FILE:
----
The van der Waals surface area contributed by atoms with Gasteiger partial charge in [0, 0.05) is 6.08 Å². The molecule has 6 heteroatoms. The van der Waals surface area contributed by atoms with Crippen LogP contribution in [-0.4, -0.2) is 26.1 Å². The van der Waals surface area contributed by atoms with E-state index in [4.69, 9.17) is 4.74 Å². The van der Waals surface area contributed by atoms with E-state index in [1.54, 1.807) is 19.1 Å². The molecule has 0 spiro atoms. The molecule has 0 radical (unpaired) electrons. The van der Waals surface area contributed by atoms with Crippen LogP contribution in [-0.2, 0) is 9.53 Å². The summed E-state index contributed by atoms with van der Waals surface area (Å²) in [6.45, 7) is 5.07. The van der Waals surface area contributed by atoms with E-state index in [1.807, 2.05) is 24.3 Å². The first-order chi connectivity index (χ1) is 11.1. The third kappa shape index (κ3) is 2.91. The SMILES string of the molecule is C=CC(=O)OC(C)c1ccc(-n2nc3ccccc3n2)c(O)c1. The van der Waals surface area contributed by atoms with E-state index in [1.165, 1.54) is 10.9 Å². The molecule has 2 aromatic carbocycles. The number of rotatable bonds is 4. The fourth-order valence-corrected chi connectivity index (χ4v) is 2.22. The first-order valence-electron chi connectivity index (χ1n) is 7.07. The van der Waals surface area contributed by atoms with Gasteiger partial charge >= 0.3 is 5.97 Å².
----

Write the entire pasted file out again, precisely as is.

The van der Waals surface area contributed by atoms with Gasteiger partial charge in [0, 0.05) is 6.08 Å². The molecule has 6 heteroatoms. The van der Waals surface area contributed by atoms with Crippen LogP contribution in [-0.4, -0.2) is 26.1 Å². The van der Waals surface area contributed by atoms with E-state index in [4.69, 9.17) is 4.74 Å². The van der Waals surface area contributed by atoms with E-state index in [1.54, 1.807) is 19.1 Å². The molecule has 0 spiro atoms. The molecule has 0 radical (unpaired) electrons. The van der Waals surface area contributed by atoms with Crippen LogP contribution in [-0.2, 0) is 9.53 Å². The summed E-state index contributed by atoms with van der Waals surface area (Å²) in [6.45, 7) is 5.07. The van der Waals surface area contributed by atoms with E-state index in [1.807, 2.05) is 24.3 Å². The first-order chi connectivity index (χ1) is 11.1. The third kappa shape index (κ3) is 2.91. The SMILES string of the molecule is C=CC(=O)OC(C)c1ccc(-n2nc3ccccc3n2)c(O)c1. The van der Waals surface area contributed by atoms with E-state index in [1.165, 1.54) is 10.9 Å². The molecule has 2 aromatic carbocycles. The number of rotatable bonds is 4. The fourth-order valence-corrected chi connectivity index (χ4v) is 2.22. The first-order valence-electron chi connectivity index (χ1n) is 7.07. The van der Waals surface area contributed by atoms with Gasteiger partial charge >= 0.3 is 5.97 Å².